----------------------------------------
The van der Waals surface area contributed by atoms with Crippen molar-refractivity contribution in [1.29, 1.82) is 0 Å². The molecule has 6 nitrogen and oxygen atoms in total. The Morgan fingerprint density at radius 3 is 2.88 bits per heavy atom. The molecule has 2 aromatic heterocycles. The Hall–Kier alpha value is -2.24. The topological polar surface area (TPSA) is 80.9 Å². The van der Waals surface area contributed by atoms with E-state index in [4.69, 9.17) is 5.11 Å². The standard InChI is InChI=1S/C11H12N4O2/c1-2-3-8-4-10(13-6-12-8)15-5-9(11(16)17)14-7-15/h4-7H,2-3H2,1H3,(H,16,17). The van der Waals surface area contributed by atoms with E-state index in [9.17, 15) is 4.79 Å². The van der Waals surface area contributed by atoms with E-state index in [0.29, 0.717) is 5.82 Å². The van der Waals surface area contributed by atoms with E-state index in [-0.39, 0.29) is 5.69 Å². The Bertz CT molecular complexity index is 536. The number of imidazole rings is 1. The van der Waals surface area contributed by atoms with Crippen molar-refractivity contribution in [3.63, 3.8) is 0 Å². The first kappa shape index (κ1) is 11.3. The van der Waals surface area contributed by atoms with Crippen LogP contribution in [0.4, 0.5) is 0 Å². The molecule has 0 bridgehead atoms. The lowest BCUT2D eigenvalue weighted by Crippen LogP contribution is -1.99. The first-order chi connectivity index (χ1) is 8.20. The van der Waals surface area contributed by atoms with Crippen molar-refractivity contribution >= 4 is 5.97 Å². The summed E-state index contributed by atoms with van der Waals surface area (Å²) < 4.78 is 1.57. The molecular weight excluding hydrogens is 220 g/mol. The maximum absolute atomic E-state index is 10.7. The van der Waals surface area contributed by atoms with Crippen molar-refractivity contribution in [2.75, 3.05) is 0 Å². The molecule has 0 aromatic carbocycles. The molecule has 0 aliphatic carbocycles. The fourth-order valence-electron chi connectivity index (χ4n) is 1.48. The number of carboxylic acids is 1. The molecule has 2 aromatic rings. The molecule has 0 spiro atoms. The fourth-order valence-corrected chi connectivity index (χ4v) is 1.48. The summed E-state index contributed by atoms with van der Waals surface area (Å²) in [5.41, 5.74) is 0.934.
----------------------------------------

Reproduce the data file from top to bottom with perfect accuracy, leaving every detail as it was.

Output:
The van der Waals surface area contributed by atoms with Crippen molar-refractivity contribution in [1.29, 1.82) is 0 Å². The molecule has 6 nitrogen and oxygen atoms in total. The Morgan fingerprint density at radius 3 is 2.88 bits per heavy atom. The molecule has 2 aromatic heterocycles. The Hall–Kier alpha value is -2.24. The topological polar surface area (TPSA) is 80.9 Å². The van der Waals surface area contributed by atoms with E-state index in [4.69, 9.17) is 5.11 Å². The standard InChI is InChI=1S/C11H12N4O2/c1-2-3-8-4-10(13-6-12-8)15-5-9(11(16)17)14-7-15/h4-7H,2-3H2,1H3,(H,16,17). The van der Waals surface area contributed by atoms with E-state index in [9.17, 15) is 4.79 Å². The van der Waals surface area contributed by atoms with E-state index in [0.29, 0.717) is 5.82 Å². The van der Waals surface area contributed by atoms with E-state index in [-0.39, 0.29) is 5.69 Å². The Bertz CT molecular complexity index is 536. The number of imidazole rings is 1. The van der Waals surface area contributed by atoms with Crippen molar-refractivity contribution in [3.63, 3.8) is 0 Å². The first kappa shape index (κ1) is 11.3. The van der Waals surface area contributed by atoms with Crippen LogP contribution in [0.4, 0.5) is 0 Å². The molecule has 0 bridgehead atoms. The lowest BCUT2D eigenvalue weighted by Crippen LogP contribution is -1.99. The first-order chi connectivity index (χ1) is 8.20. The van der Waals surface area contributed by atoms with Crippen molar-refractivity contribution >= 4 is 5.97 Å². The summed E-state index contributed by atoms with van der Waals surface area (Å²) < 4.78 is 1.57. The molecular weight excluding hydrogens is 220 g/mol. The maximum absolute atomic E-state index is 10.7. The van der Waals surface area contributed by atoms with Crippen molar-refractivity contribution in [2.75, 3.05) is 0 Å². The molecule has 0 aromatic carbocycles. The molecule has 0 aliphatic carbocycles. The fourth-order valence-electron chi connectivity index (χ4n) is 1.48. The number of carboxylic acids is 1. The molecule has 2 aromatic rings. The molecule has 0 spiro atoms. The fourth-order valence-corrected chi connectivity index (χ4v) is 1.48. The summed E-state index contributed by atoms with van der Waals surface area (Å²) in [5.41, 5.74) is 0.934.